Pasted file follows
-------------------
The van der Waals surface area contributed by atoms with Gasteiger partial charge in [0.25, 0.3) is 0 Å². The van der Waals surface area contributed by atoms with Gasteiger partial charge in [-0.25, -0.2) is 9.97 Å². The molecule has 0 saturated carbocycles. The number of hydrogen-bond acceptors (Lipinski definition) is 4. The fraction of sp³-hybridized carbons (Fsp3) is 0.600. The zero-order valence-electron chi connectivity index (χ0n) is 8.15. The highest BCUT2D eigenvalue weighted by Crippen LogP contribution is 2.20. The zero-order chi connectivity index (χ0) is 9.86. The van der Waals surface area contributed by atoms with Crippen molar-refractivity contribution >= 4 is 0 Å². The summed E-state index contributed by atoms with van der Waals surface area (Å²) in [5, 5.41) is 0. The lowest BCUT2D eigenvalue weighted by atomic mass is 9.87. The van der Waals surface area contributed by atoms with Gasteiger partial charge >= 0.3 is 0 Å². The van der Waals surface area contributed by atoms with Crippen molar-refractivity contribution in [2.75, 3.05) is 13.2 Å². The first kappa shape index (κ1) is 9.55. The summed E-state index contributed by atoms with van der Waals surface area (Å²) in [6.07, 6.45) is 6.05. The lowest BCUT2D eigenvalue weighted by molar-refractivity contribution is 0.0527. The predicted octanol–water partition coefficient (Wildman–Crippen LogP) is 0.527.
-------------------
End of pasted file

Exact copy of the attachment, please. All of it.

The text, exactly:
The van der Waals surface area contributed by atoms with Gasteiger partial charge in [0.25, 0.3) is 0 Å². The van der Waals surface area contributed by atoms with Gasteiger partial charge in [-0.25, -0.2) is 9.97 Å². The molecule has 0 saturated carbocycles. The number of hydrogen-bond acceptors (Lipinski definition) is 4. The fraction of sp³-hybridized carbons (Fsp3) is 0.600. The zero-order valence-electron chi connectivity index (χ0n) is 8.15. The highest BCUT2D eigenvalue weighted by Crippen LogP contribution is 2.20. The zero-order chi connectivity index (χ0) is 9.86. The van der Waals surface area contributed by atoms with Crippen molar-refractivity contribution >= 4 is 0 Å². The summed E-state index contributed by atoms with van der Waals surface area (Å²) in [5, 5.41) is 0. The lowest BCUT2D eigenvalue weighted by atomic mass is 9.87. The van der Waals surface area contributed by atoms with Gasteiger partial charge >= 0.3 is 0 Å². The van der Waals surface area contributed by atoms with Crippen molar-refractivity contribution in [2.75, 3.05) is 13.2 Å². The first kappa shape index (κ1) is 9.55. The summed E-state index contributed by atoms with van der Waals surface area (Å²) in [6.07, 6.45) is 6.05. The lowest BCUT2D eigenvalue weighted by molar-refractivity contribution is 0.0527. The predicted octanol–water partition coefficient (Wildman–Crippen LogP) is 0.527.